Sir James has many houses. This one used to be the stables of a Bourbon scion, Louis XVI's brother, he thinks. There have been additions. Sir James's drawing room is the size of a small church. We are talking money, after all. Sir James gives you one of his sudden, beaming smiles if you ask how much he is worth, but the best estimates seem to be about pounds 800m to pounds 850m. Sir James, after all and famously, is the man who got out just before the '87 crash.
Or perhaps we should say Jimmy. In Britain and the United States, he explains, lying back on one of his sofas, he is known as Sir James; in France, Jimmy, always. It is as Jimmy that he will contest the European elections, as deputy leader of L'Autre Europe, a new ad hoc anti-Maastricht group. And it is as Jimmy that he has had great success with his book, Le Piege, reprinted and out again this week.
Le Piege (or The Trap) is the latest exposition of the thinking Goldsmith, the Jimmy who emerged four years ago, apparently divested of all greedy entrepreneurial ambition, hot to save the world from itself. Jimmy, it will not surprise you to learn, thinks big: 'Despite our awesome cleverness, the extraordinary invention of the most unbelievable technologies . . . the sum of human misery has moved exponentially . . . It is time to reassess the path that we have chosen. We must consider more profoundly the criteria which we employ to assess prosperity and contentment . . . and we must recognise that at this moment we might be riding the accelerating merry-go-round to hell.'
All this is very much an echo of Jimmy's brother, Teddy, the most apocalyptic green of them all, to whom Jimmy acknowledges a debt, and whom he has supported these many years. But whereas Teddy urges a return to Rousseau and nature, Jimmy wants to get even. So the Goldsmith Foundation, private not charitable, dishes out pounds 2.6m a year to fund opposition to nuclear power, intensive farming, Gatt and Maastricht (it financed Lord Rees-Mogg's legal attempt to . prevent the signing of the treaty.)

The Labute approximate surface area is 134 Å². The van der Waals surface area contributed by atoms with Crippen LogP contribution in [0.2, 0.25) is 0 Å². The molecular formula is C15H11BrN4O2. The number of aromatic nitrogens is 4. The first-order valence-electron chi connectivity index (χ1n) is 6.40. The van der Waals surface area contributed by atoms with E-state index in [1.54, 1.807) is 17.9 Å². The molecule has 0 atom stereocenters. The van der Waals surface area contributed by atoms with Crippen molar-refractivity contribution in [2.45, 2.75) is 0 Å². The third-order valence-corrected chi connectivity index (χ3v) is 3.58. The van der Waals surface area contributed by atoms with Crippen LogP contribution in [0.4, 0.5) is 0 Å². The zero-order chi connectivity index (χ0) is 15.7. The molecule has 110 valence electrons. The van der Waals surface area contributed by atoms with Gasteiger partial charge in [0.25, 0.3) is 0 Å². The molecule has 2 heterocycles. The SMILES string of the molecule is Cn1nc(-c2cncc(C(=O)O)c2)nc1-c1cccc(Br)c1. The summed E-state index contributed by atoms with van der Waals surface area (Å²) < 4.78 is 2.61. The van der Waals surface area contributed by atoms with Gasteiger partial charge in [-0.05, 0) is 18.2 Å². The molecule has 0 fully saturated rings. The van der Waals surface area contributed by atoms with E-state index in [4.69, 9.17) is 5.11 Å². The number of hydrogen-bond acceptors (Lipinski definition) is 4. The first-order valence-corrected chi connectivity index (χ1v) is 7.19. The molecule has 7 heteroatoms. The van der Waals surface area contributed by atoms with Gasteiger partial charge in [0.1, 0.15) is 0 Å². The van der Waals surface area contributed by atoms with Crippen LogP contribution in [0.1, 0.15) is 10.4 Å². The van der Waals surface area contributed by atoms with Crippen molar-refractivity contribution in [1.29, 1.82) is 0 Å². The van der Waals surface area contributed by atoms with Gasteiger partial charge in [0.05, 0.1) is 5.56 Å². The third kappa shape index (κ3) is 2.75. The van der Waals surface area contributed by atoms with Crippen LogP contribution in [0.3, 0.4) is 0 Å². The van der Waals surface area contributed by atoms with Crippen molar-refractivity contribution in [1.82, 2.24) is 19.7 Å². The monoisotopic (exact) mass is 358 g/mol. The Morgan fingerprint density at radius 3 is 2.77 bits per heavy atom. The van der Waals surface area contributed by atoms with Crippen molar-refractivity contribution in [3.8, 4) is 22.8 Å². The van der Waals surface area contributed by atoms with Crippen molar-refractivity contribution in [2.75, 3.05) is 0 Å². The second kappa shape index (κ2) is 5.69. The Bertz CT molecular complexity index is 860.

He rails at the 'quasi-worship' of free trade. Gatt, he argues, will expose the developed world to impossible competition from cheap labour made yet more attractive by increasingly sophisticated trading and communications, with riches for a few and increasing poverty for the first and third world poor, increasingly driven to the cities by intensive agriculture. And the EU, he says, is exacerbating this by eroding the nation state and encouraging the mobility of labour, at the cost of family life and support.
By now he has sunk so low on his sofa that he is almost horizontal. He rises and falls, occasionally clutching a cushion to him while making a point. It is a splendid room, the sort that tends to deaden a doomy message, despite the distant cries of the demonstrators, cited by Jimmy as evidence of the beginning of the breakdown he is talking about. Louis XVI's brother probably heard much the same.
He had given up business, he said, 'to try and enjoy the benefits that I had been able to accumulate through business by a series of miracles and a lot of luck'. He bought a 16,000-acre estate in Mexico and built a home which resembles a large cathedral, domes and all, but was lured back by offers of platforms for his views in Britain and France. Now, he said, not without satisfaction, he had scored 20 per cent recognition in a French poll. Phillipe de Villiers, the young, rich, right wing, royalist deputy from the Vendee who has formed L'Autre Europe, will not be sitting in the European parliament. Under the French voting system, the party needs only 5 per cent of the vote to gain a seat, which will go to Jimmy.
Would he have any success? Well, he had tried influencing politicians as a businessman with 'zero result'. 'You have three choices in life: you accept something, you change it, or you walk away.'
Jimmy is keen on listing things like this in argument; he must be a nightmare to negotiate with. He gives a lecture rather than an interview. It is difficult to ask too many questions. Express surprise that such a noted beneficiary of the free market should be against Gatt, and he will argue that he is in favour of regional free trade between more equal partners. His championing of the family is even more arresting. This is the man who has maintained three women and four families at once, and has eight children by four different mothers. This is the man who said 'When you marry your mistress you create a vacancy' - and filled it. The multi-line telephone in the drawing room appears to have lines marked for both his mistress and his wife. He does not wish to discuss his private life: people who look askance at it, he says, 'don't understand my culture'.
There has been talk of a political career in Britain: his father, a soldier and international hotelier who took a French wife, was an MP. Jimmy will have none of it. But he is anxious to encourage anti-Maastricht candidates over here. He is, however, not hopeful: 'Britain is in a mood for self-destruction. Political debate currently seems based on sexual trivia . . . there is no sign of any fundamental debate about where Britain should go or what it should do . . .'
He poses outside, in the courtyard for photographs, amiably: the famed fierceness that once plagued Private Eye has not been noticeable. Yes, he thinks he will still have time for Mexico if he's elected. Outside, the demonstrators have gone, the police are going, and it's turned a bit nippy.
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